A few points to consider before agreeing to open up The Bank of Mom and Dad1st November, 2019
Mark Ting says money can cause family tensions so tread carefully. In order to qualify for a mortgage, many potential homebuyers must rely on The Bank of Mom and Dad to fund their down payment.
I recently heard from a parent who wanted to help his son Alex to enter the housing market, but was unsure of whether it was the right decision.
My first concern is ‘affordability’ — not the son’s, but the parent’s. Many parents feel pressured to financially help their children but, before doing so, they need to be confident they can afford to give the money away.
In Alex’s case, both his parents had good pensions and a sizeable retirement nest egg. After crunching the numbers, I concluded it was financially feasible for them to provide a down payment to their son.
My next consideration is family dynamics. Alex has a sister named Hanna, so I asked the parents how they thought Hanna would react to such a substantial amount of money being gifted to her brother. The parents suggested that they shouldn’t need Hanna’s permission on how they choose to use their money.
Although I completely understand and don’t disagree with the parent’s position, I do know from experience how money can cause rifts within families. If I was helping my own children with a down payment on a home, I’d want to see budgeting and saving initiatives on their end.
With that in mind, I recommended they discuss their plans with both children and ask them, not for permission, but for their thoughts on the situation. It could be a non-issue and Hanna might say, “It’s your money so do whatever you want with it.” Or, she could have a completely different, more negative, reaction.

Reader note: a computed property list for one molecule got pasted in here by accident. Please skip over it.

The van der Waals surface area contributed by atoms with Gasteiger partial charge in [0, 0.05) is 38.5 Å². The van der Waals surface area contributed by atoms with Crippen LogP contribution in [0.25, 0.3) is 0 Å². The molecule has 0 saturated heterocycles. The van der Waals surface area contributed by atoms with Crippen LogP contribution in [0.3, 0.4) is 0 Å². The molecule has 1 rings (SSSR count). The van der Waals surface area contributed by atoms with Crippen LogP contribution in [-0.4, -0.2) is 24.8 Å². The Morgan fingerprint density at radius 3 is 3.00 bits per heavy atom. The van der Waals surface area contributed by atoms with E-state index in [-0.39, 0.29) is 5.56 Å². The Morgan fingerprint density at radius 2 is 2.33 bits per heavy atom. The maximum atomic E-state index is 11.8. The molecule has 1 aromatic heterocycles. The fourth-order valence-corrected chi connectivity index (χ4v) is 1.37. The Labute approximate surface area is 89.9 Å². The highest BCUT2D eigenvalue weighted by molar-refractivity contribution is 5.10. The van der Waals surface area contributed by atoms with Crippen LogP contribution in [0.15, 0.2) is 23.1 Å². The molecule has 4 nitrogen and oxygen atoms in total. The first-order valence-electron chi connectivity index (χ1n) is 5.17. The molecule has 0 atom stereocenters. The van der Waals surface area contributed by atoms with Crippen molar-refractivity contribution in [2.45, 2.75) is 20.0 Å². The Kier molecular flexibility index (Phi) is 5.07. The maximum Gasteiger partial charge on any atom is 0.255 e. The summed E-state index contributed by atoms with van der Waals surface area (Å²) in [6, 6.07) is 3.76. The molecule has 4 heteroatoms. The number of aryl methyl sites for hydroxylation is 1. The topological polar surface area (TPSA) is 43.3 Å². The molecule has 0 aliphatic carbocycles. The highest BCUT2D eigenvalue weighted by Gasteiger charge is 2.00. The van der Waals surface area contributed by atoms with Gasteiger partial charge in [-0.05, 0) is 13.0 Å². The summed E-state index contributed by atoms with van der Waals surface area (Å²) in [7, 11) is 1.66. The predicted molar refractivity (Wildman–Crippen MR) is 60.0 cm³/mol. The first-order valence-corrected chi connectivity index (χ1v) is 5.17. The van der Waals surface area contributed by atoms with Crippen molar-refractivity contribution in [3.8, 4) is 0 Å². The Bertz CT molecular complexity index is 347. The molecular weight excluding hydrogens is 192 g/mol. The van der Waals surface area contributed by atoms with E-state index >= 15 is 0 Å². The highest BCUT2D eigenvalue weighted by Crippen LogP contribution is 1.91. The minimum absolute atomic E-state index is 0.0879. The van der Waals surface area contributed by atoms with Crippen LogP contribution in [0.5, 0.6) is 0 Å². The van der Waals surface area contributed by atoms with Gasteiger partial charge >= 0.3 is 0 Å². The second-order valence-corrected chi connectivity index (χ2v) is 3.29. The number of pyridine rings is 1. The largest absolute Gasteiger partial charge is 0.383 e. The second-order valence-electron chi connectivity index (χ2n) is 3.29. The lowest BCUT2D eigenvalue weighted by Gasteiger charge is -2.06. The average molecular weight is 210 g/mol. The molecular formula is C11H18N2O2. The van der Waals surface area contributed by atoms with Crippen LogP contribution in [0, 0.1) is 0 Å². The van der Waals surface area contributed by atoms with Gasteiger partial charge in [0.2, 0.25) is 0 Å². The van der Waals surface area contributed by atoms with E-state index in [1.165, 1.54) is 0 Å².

It would be preferable to know her feelings upfront so that any concerns can be addressed, rather than risk the family’s harmony.
Loan vs Gift
If the family finds a property that meets their needs and the parents decide to help with down payment, I would structure the transfer of funds as a loan rather than a gift.
Assuming the parents are financially stable and don’t need to be repaid, they could loan the money to Alex at zero per cent interest with no fixed payback schedule. The parents could also have a stipulation in their will that upon their death, the loan is forgiven.
I recommend a loan as it safeguards the money in the case of divorce or if Alex gets sued. Alex, who is currently married, is using his parent’s money to help buy a home. If he gets divorced, the amount loaned as a down payment would not be included as part of Alex’s family assets.
The parents could ask for the down payment loan to be repaid before the house’s equity gets divided according to Alex’s divorce settlement. If a parent decides to help with a home down payment, financial expert Mark Ting suggests they structure the transfer of funds as a loan rather than a gift.
Some parents insist on putting their names on their adult children’s property, but in this case it wasn’t necessary. An alternative would be to put a charge on the house with the Land Title Office — similar to what banks do when they place a mortgage on property. By doing so, the parents would have an interest in the property, but not ownership. It also wouldn’t affect Alex’s ability to take advantage of his home’s principal residence tax exemption.
If I were in the position to help my children with a down payment, I probably would, but only under certain circumstances. I’d want to see budgeting and saving initiatives on their end. Not just for their down payment, but all the other aspects of home ownership such as strata fees, property taxes, utilities and upkeep.
I would have them begin with a small starter home as the costs are more manageable. Hopefully in a couple of years, once the home has increased in value, they can sell it and move up the property ladder.
However, if asked to pay the full down payment on their “forever” home, I would have no problem informing my children that The Bank of Mom and Dad is closed and will remain so until they bring more to the table.
Originally published in CBC’s Opinion section.